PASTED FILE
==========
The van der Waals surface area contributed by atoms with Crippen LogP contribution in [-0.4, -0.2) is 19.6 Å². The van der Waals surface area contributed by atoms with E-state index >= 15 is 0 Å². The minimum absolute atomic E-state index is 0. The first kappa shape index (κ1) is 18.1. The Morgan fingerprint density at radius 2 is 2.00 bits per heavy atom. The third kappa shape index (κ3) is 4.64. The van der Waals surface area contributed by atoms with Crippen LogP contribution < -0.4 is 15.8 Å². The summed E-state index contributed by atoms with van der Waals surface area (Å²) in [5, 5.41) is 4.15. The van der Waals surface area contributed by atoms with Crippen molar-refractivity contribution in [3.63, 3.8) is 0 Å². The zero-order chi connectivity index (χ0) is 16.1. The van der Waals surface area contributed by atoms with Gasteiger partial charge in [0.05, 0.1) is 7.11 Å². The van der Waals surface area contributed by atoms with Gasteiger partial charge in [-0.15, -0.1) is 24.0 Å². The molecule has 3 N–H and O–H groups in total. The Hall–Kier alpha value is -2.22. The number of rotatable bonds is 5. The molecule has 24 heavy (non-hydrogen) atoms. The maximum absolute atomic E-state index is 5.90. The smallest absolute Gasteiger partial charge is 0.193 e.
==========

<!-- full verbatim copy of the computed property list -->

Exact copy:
The van der Waals surface area contributed by atoms with Crippen LogP contribution in [-0.4, -0.2) is 19.6 Å². The van der Waals surface area contributed by atoms with E-state index >= 15 is 0 Å². The minimum absolute atomic E-state index is 0. The first kappa shape index (κ1) is 18.1. The Morgan fingerprint density at radius 2 is 2.00 bits per heavy atom. The third kappa shape index (κ3) is 4.64. The van der Waals surface area contributed by atoms with Crippen LogP contribution < -0.4 is 15.8 Å². The summed E-state index contributed by atoms with van der Waals surface area (Å²) in [5, 5.41) is 4.15. The van der Waals surface area contributed by atoms with Crippen molar-refractivity contribution in [3.63, 3.8) is 0 Å². The zero-order chi connectivity index (χ0) is 16.1. The van der Waals surface area contributed by atoms with Gasteiger partial charge in [0.05, 0.1) is 7.11 Å². The van der Waals surface area contributed by atoms with Gasteiger partial charge in [-0.15, -0.1) is 24.0 Å². The molecule has 3 N–H and O–H groups in total. The Hall–Kier alpha value is -2.22. The number of rotatable bonds is 5. The molecule has 24 heavy (non-hydrogen) atoms. The maximum absolute atomic E-state index is 5.90. The smallest absolute Gasteiger partial charge is 0.193 e.